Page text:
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November 3, 2011

Consumer IT in workplace improves staff productivity in the UK: research

More than 70% of organisations to promote consumer IT use if it maintains business integrity

By CBR Staff Writer

Over a third (35%) of IT decision makers in the UK have seen staff productivity improvements of up to 20% when using consumer technology in the workplace, according to a new research by Block Solutions.

The study of 110 IT decision makers at IP Expo shows that the consumerisation of IT is already having a significant and positive effect on employee productivity in the UK today.

The survey found that two thirds of staff believes that within five years such devices will also comply fully with company security requirements, resolving organisational concerns with securing and managing consumer devices.

Block Solutions MD Jon Pickering said consumer technology can provide a more intuitive experience at work, but many IT decision makers have been concerned about the management burden and securing these devices.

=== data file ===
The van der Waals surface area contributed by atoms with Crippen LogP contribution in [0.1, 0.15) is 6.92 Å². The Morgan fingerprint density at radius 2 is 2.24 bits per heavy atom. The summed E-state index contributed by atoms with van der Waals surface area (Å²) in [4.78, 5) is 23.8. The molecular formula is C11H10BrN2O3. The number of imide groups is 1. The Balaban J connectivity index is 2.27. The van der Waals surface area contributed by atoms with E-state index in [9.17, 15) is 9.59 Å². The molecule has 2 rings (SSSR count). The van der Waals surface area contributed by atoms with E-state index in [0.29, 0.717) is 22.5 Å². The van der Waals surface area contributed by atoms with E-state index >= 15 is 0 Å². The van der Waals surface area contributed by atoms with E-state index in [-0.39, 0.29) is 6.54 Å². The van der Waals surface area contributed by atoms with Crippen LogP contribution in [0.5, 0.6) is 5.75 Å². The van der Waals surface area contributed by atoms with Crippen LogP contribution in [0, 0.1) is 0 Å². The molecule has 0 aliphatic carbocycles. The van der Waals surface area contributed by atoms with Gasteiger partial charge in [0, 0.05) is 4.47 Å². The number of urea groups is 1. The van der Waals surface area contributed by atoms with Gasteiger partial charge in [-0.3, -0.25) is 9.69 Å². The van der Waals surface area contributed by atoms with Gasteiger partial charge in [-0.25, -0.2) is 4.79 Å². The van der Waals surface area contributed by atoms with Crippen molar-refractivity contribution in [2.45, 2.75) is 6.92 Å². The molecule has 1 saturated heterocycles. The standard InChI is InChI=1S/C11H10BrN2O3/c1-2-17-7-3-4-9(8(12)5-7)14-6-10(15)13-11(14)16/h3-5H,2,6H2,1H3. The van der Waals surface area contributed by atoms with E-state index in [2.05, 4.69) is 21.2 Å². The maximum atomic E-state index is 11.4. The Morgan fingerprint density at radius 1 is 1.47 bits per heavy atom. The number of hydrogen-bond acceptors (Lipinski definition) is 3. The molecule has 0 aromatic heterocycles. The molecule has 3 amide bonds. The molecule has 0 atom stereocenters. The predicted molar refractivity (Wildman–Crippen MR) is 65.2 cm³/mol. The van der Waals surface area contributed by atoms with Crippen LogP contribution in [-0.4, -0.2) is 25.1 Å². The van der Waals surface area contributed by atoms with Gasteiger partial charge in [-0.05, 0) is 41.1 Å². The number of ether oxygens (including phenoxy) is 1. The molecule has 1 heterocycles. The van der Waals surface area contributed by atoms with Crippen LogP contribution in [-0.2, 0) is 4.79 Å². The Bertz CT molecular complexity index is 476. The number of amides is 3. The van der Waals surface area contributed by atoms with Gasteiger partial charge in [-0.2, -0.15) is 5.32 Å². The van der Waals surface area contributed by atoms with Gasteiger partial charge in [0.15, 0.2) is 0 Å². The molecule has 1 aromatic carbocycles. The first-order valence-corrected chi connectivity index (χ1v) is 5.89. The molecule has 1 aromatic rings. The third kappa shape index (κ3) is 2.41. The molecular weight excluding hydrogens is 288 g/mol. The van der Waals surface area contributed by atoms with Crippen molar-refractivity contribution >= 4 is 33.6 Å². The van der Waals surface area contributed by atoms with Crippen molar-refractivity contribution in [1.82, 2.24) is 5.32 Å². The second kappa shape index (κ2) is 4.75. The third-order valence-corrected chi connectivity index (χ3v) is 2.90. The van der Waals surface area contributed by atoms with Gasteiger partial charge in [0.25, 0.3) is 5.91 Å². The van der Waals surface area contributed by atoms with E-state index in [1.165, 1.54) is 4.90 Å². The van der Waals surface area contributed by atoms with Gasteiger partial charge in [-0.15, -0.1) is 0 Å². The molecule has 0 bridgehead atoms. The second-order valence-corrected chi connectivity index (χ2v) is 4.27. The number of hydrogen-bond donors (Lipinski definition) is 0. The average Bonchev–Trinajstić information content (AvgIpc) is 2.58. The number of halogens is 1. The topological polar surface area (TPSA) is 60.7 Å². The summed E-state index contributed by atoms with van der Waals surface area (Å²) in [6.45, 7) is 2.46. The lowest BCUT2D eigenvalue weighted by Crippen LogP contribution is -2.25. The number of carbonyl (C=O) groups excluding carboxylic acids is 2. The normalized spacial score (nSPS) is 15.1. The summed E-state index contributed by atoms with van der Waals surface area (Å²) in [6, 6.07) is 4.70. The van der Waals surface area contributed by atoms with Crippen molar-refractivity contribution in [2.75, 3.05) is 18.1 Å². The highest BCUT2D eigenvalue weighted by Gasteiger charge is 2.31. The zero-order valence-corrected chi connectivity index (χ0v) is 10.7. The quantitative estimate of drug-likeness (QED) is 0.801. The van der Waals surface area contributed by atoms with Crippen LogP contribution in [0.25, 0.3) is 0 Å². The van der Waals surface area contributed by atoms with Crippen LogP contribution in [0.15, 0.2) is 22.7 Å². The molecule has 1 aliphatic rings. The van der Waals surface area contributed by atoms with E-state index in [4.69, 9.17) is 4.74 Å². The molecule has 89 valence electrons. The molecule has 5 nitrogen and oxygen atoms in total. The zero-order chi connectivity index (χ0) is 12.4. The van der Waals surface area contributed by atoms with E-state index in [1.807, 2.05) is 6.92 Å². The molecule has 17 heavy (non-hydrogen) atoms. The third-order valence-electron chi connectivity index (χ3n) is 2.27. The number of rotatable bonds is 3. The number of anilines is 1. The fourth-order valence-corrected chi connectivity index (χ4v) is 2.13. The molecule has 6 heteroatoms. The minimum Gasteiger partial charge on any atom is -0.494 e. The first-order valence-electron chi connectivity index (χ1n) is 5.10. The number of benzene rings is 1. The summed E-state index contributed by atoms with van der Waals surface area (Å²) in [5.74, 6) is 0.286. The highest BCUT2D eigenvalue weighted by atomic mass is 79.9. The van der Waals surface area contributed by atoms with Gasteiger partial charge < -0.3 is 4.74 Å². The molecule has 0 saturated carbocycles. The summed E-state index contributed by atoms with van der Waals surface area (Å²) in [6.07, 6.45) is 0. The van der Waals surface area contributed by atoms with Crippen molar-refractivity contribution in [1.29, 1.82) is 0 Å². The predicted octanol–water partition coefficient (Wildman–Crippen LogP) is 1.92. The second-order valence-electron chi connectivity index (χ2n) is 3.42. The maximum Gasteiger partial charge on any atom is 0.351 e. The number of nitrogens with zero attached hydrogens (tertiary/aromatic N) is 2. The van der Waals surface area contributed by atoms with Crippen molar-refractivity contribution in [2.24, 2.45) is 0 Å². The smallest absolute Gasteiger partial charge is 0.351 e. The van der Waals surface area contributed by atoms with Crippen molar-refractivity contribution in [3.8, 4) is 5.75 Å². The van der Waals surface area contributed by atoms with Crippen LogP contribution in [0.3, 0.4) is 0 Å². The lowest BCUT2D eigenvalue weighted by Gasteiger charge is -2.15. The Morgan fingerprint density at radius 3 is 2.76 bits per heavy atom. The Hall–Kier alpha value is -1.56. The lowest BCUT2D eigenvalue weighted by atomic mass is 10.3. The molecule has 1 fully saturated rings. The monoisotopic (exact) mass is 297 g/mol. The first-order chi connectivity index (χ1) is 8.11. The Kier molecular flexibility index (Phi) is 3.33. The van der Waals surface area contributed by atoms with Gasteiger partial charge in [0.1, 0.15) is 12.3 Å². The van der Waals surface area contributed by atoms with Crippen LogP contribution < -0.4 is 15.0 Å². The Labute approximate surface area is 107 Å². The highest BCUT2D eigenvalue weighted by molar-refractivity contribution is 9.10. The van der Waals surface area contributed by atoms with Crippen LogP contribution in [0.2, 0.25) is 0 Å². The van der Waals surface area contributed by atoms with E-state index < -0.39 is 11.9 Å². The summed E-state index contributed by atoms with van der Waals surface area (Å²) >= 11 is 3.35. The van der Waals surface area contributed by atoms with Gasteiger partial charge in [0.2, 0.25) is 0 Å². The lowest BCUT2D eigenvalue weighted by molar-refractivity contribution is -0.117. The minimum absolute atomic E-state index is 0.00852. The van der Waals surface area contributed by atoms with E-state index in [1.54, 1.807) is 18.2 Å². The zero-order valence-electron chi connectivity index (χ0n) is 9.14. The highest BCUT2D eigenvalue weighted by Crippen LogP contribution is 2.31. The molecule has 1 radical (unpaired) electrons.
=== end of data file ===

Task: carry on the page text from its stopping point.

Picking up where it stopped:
"However, with more than one in ten IT staff (13%) seeing productivity improvements of up to 40%, the case for consumer technology in the workplace is becoming too strong to ignore," Pickering said.

According to the research, 70% of organisations would promote the use of consumer IT if it would both benefit the user and maintain business integrity.

However, although security fears and management costs have reportedly been holding adoption back, 72% of the respondents admitted that the cost of purchasing and managing an enterprise device is higher than the cost of managing a ‘free’ consumer device in the workplace.

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This implies that consumer IT may present a more natural and cost effective way of working if security and management fears can be removed.

Pickering said, "Surprisingly, only 7% predicted that the consumerisation of IT will lower support costs because users are familiar with the equipment, showing a clear need for IT support to help to make using new technology second nature."

Unsurprisingly, the most popular device which IT staff had seen in the office was the iPhone (38%), followed by the BlackBerry (31%) and the iPad (28%).

Android smartphones and other smartphones were seen by between 10 and 20% of respondents, with tablets and laptops a rare sighting.

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